FAQs on fundamental data and inside information – Question II.3.1.12

Do TSOs need to report gas trade notifications at virtual trading hubs?

Article 9 of the REMIT Implementing Regulation: Rules for the reporting of fundamental data on gas

Paragraph 2: Gas TSOs or third parties on their behalf shall report to the Agency and, at their request, to national regulatory authorities in accordance with Article 8(5) of Regulation (EU) No 1227/2011 day-ahead nominations and final re-nominations of booked capacities specifying the identity of the market participants involved and the allocated quantities. The information shall be made available no later than the following working day.

….(f) for physical and virtual hubs.

Commission Regulation (EU) No 312/2014 establishing a Network Code on Gas Balancing of Transmission Networks

Article 4: BALANCING SYSTEM

Section 3. Network users shall have the possibility to enter into a legally binding agreement with a transmission system operator which enables them to submit trade notifications irrespective of whether they have contracted transport capacity or not.

Article 9(2) of the REMIT Implementation Regulation requires to report nominations and re-nominations at virtual hubs. At the same time Commission Regulation (EU) No 312/2014 defines that for virtual trading hubs there is only trade notification used and no nomination/re-nomination needed (as no capacity allocated).


Answer:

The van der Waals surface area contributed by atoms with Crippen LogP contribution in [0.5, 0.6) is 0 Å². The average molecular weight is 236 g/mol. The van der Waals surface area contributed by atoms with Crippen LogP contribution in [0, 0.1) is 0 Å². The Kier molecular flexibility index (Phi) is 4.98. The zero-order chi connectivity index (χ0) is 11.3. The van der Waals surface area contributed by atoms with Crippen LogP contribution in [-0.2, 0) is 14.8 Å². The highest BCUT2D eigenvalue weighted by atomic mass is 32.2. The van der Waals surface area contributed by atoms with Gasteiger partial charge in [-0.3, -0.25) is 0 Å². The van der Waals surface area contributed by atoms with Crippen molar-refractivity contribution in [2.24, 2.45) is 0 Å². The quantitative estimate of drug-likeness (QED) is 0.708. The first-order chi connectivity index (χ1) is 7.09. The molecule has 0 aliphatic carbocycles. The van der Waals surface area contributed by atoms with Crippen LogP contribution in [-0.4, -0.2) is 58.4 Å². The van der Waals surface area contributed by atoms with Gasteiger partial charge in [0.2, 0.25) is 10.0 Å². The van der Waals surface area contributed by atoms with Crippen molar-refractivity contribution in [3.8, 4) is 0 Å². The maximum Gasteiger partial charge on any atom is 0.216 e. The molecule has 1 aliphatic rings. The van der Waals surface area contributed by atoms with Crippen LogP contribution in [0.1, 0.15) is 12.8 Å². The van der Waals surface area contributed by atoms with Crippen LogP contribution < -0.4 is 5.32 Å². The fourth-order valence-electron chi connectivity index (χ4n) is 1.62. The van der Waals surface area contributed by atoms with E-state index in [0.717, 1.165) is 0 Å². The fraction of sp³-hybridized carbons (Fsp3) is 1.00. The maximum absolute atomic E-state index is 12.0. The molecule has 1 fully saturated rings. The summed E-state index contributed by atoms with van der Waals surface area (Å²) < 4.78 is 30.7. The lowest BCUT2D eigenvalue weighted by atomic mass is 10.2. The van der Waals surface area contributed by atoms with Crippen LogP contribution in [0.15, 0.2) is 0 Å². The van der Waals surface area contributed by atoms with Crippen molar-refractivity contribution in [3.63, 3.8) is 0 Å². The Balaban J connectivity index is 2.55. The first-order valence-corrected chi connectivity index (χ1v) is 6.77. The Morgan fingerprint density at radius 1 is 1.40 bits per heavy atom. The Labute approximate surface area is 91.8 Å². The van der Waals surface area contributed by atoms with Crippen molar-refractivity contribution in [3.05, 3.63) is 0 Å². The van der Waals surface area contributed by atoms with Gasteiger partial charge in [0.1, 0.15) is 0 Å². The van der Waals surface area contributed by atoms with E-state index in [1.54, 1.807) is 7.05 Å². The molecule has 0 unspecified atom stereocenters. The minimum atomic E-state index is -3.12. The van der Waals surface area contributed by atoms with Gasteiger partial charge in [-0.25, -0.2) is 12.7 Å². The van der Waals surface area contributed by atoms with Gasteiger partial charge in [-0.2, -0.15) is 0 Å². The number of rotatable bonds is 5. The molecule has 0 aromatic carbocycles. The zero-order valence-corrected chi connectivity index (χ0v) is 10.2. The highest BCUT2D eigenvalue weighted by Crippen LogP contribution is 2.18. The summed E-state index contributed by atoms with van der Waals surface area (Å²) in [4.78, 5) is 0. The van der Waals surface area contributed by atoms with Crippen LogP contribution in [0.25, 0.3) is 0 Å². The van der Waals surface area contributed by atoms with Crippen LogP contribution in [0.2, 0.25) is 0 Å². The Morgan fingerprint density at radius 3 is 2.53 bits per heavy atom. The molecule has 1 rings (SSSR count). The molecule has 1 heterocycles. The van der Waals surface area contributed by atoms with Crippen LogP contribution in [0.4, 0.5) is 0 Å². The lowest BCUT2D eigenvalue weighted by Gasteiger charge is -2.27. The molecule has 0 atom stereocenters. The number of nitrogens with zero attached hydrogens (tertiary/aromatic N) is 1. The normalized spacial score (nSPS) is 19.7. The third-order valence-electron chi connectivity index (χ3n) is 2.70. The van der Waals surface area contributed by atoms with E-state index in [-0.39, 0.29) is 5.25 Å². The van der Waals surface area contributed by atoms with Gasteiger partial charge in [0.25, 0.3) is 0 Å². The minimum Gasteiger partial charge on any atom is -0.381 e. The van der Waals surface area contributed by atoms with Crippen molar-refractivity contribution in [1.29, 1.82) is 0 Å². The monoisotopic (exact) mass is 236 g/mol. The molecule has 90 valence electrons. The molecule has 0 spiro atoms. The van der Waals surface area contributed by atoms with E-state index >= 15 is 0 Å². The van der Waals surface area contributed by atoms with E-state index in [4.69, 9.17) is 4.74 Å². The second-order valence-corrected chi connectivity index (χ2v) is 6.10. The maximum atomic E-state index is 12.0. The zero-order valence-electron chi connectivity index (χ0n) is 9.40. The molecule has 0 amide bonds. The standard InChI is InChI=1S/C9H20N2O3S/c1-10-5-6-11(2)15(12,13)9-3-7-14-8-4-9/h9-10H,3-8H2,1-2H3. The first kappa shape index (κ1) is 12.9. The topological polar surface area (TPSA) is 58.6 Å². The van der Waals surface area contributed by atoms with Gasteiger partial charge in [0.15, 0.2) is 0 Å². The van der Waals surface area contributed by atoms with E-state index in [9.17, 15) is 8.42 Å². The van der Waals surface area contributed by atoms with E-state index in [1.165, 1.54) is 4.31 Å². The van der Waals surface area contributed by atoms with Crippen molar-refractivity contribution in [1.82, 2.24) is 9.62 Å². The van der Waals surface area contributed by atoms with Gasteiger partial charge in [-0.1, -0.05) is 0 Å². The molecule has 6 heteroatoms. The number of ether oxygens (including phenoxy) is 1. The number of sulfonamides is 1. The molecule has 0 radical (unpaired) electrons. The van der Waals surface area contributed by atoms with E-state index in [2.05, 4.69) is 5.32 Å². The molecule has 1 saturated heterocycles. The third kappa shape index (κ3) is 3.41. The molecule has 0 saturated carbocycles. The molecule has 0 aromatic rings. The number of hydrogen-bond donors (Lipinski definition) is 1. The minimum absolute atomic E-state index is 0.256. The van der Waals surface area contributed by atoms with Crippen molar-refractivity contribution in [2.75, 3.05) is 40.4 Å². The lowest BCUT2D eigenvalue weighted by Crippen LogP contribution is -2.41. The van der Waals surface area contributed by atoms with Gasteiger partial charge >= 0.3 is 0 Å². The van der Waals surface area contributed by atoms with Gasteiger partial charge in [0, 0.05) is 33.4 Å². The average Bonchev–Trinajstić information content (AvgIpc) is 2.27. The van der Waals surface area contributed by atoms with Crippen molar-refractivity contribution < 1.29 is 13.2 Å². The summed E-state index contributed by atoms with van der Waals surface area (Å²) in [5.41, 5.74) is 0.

In the Agency’s view trade notifications from TSOs at virtual trading hubs do not have to be reported as nominations if no nominations/re-nominations are required according to Commission Regulation (EU) No 312/2014. All the details should be reported by market participants as a supply contract.

RSS_Icon Last update: 08/01/2019  

FAQs on fundamental data and inside information – Question II.3.3.4

Can you please confirm how the gasDayStart and gasDayEnd data fields should be reported for an entity reporting on UK activities in the Storage Participation Activity Report? The Agency’s guidance for the fields says: The start of the gas day in UTC ISO8601 standard with an example YYYY-MM-DD 06:00 and The end of the gas day in UTC ISO8601 standard with an example YYYY-MM-DD 06:00 The TSO places gas for Operating Margins at UK storage facilities. For the avoidance of doubt can you please provide clear instructions/examples on how as an entity reporting on UK activities should reference the start of the gas day and end of the gas day (including clock change). Following this standard we believe the referencing for gas day starting 21/04/16 for example should be: gasDayStart 2016-04-21 04:00:00Z gasDayEnd 2016-04-22 3:59:59Z


Answer:

If the time zone for the reported facility is in the UK and the gas day starts at 5:00 am local time then the correct start and end time is the following:

During Summer Time Or
gasDayStart 2016-04-21 04:00:00Z 2016-04-21 05:00:00+01:00
gasDayEnd 2016-04-22 04:00:00Z 2016-04-22 05:00:00+01:00
During winter time Or
gasDayStart 2016-11-21 05:00:00Z 2016-11-21 05:00:00+00:00
gasDayEnd 2016-11-22 05:00:00Z 2016-11-22 05:00:00+00:00

RSS_Icon Last update: 08/01/2019  

FAQs on fundamental data and inside information – Question II.3.3.6

Reporting negative values for available capacity due to overbooking.

(available capacity = (technical capacity) – (contracted capacity).

Should available capacity, in case of overbookings, be reported with a negative value, or should overbooked capacities not be taken into account?